SANTA BARBARA, Calif.— Federal records show ExxonMobil’s offshore drilling platforms on the California coast had widespread corrosion and gas leaks requiring emergency responses before they were shut down by the 2015 Refugio Oil Spill.
Those problems, revealed in inspection records and incident reports obtained by the Center for Biological Diversity, raise questions about the condition of the trio of decades-old drilling platforms that ExxonMobil now seeks to restart. The company wants to transport their oil by tanker trucks along California highways, a project that’s the subject of a public hearing today in Santa Barbara.
“ExxonMobil’s decrepit drilling platforms need to be decommissioned, not brought back to life like Frankenstein’s monster,” said Kristen Monsell, the Center’s ocean legal director. “It’s disturbing to read reports of corroded platforms and flammable gas leaks before they were shut down by a massive coastal oil spill. Offshore drilling is dirty and dangerous, and it needs to be ended, not extended.”
ExxonMobil’s three offshore drilling platforms and four other platforms were all idled by the May 19, 2015 failure of Plains Pipeline’s severely corroded Line 901, which caused a coastal oil spill that coated Santa Barbara area beaches and killed hundreds of birds and marine mammals. The other platforms are now being decommissioned.
Federal officials who inspected Platform Hondo on May 1, 2015 found “numerous corrosion issues” and components out of compliance. Just three weeks before that, they also found corrosion, five failed gas detectors, and “leakage rates higher than the maximum allowable” on that platform’s Well H-12U.
All three of ExxonMobil’s Pacific platforms had early-2015 gas leaks that required their crews to gather for safety reasons, including an incident on Platform Heritage at 10:29 a.m. on May 19. While ExxonMobil’s crew gathered in the platform’s recreation room, Plains’ broken pipeline was spewing more than 120,000 gallons of oil into the coastal environment near Refugio State Beach.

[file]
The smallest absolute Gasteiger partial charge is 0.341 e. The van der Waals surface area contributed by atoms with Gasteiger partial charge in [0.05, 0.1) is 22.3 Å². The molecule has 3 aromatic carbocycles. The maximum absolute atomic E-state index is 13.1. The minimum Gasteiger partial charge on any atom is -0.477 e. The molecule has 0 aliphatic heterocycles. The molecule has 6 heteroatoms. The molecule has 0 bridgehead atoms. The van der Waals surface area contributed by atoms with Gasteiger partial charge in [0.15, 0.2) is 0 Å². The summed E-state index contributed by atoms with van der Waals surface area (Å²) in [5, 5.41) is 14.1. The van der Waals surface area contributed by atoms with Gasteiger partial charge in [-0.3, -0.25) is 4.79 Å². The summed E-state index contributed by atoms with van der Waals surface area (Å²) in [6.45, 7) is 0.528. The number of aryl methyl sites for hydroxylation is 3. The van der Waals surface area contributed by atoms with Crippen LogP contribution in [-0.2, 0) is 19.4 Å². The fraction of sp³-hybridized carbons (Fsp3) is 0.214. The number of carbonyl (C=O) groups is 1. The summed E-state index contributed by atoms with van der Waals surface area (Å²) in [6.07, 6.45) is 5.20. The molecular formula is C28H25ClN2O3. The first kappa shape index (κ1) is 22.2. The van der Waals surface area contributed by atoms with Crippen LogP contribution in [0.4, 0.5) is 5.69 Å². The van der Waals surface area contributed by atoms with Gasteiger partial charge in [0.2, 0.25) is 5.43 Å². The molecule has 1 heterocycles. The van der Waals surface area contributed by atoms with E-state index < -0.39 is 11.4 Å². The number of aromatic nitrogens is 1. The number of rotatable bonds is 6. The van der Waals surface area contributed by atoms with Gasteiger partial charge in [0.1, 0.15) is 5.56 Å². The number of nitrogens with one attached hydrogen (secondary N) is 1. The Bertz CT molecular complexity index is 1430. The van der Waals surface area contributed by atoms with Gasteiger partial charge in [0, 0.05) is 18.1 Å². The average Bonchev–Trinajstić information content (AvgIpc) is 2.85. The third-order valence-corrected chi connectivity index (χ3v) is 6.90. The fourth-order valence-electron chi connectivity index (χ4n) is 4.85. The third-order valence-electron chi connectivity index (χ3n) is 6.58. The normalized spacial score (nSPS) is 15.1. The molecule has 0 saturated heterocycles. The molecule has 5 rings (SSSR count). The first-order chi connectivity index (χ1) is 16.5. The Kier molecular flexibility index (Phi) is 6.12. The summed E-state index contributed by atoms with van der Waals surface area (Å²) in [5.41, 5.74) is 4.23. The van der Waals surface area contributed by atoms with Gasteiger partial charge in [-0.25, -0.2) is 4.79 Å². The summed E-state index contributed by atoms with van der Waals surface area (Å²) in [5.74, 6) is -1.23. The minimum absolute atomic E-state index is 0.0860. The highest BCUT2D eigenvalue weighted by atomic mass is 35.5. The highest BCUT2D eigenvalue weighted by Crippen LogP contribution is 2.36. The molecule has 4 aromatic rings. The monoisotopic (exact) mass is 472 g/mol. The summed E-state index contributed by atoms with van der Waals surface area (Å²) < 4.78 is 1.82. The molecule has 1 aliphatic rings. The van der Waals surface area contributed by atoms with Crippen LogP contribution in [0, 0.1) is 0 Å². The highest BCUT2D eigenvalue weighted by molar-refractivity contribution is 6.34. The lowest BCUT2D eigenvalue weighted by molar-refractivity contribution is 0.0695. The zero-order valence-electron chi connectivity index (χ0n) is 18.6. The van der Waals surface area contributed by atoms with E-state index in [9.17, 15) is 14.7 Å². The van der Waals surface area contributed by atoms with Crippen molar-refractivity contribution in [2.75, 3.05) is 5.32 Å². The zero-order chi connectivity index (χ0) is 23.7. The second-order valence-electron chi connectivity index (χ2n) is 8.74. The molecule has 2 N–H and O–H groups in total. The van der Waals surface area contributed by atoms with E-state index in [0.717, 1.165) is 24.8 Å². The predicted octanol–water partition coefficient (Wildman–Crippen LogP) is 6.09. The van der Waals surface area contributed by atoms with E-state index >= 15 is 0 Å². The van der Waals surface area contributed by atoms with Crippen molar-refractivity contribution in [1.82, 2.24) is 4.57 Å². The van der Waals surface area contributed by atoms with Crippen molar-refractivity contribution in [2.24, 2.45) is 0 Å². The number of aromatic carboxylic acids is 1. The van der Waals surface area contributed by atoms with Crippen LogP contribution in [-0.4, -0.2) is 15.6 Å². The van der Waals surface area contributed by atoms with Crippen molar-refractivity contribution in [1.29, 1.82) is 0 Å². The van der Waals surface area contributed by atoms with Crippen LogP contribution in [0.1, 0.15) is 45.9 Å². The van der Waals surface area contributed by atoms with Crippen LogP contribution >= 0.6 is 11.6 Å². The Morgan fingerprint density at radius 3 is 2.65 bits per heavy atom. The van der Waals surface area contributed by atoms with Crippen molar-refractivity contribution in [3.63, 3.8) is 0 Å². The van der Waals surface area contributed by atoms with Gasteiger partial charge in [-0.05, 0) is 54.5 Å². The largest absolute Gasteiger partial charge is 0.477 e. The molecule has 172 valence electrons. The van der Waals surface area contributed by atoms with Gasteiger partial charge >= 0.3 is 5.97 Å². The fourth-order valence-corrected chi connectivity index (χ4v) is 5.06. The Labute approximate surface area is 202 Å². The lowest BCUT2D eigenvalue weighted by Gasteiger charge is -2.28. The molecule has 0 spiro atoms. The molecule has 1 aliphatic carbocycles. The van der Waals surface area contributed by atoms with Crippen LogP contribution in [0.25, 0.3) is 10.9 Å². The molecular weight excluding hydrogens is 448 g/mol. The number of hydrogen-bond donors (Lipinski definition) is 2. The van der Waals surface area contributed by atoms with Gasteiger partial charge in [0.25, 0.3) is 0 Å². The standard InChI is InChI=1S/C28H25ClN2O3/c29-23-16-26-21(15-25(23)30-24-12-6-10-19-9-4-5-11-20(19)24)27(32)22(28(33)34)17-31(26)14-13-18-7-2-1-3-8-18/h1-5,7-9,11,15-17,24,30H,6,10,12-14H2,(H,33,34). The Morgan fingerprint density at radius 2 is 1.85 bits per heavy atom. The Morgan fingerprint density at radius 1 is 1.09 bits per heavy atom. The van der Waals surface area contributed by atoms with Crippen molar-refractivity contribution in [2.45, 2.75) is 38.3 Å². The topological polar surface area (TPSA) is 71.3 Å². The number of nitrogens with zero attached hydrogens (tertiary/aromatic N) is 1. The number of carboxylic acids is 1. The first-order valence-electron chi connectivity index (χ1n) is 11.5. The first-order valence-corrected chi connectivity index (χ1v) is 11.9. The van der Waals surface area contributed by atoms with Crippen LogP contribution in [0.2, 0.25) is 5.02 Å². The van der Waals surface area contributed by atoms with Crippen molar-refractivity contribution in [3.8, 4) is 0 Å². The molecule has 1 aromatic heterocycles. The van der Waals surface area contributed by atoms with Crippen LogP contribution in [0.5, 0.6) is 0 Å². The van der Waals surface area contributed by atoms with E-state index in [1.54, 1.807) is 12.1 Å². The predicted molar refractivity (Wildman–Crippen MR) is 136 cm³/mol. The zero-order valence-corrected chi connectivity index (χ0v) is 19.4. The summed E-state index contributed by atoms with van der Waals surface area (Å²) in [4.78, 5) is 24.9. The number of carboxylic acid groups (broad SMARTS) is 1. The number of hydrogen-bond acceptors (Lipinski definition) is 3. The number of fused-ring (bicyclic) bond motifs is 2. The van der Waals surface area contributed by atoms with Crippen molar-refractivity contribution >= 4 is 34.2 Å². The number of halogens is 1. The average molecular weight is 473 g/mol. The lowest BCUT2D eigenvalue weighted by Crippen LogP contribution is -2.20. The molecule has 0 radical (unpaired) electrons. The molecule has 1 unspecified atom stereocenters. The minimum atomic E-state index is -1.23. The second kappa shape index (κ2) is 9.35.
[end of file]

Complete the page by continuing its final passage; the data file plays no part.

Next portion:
Platform Hondo also had a gas leak on April 27, 2015, and Platform Harmony had one on March 29 of that year. A federal inspection of Harmony on Aug. 27, 2015 found “corrosion issues throughout the platform” and “electrical issues throughout the platform.”
The Center obtained the Bureau of Safety and Environmental Enforcement’s 2015-2018 regulatory reports through a Freedom of Information Act request. Those showed frequent injuries of workers on the platforms; at least two workers sustained back injuries slipping on hydraulic fluid on the deck.
“Offshore drilling is a dangerous industry, and the condition of these aging platforms is poor. They risk spilling oil, releasing flammable greenhouse gases and hurting workers,” Monsell said. “At a moment when we should be weening ourselves from fossil fuels, these offshore drilling platforms should be among the first to go.”
Records: Review the federal records obtained by the Center.
ExxonMobil Platform details:
Hondo – Installed in 1976, 28 well slots, water depth 842 feet, 5.1 miles offshore
Harmony – Installed in 1989, 60 well slots, water depth 1200 feet, 6.4 miles offshore
Heritage – Installed in 1989, 60 well slots, water depth 1075 feet, 8.2 miles offshore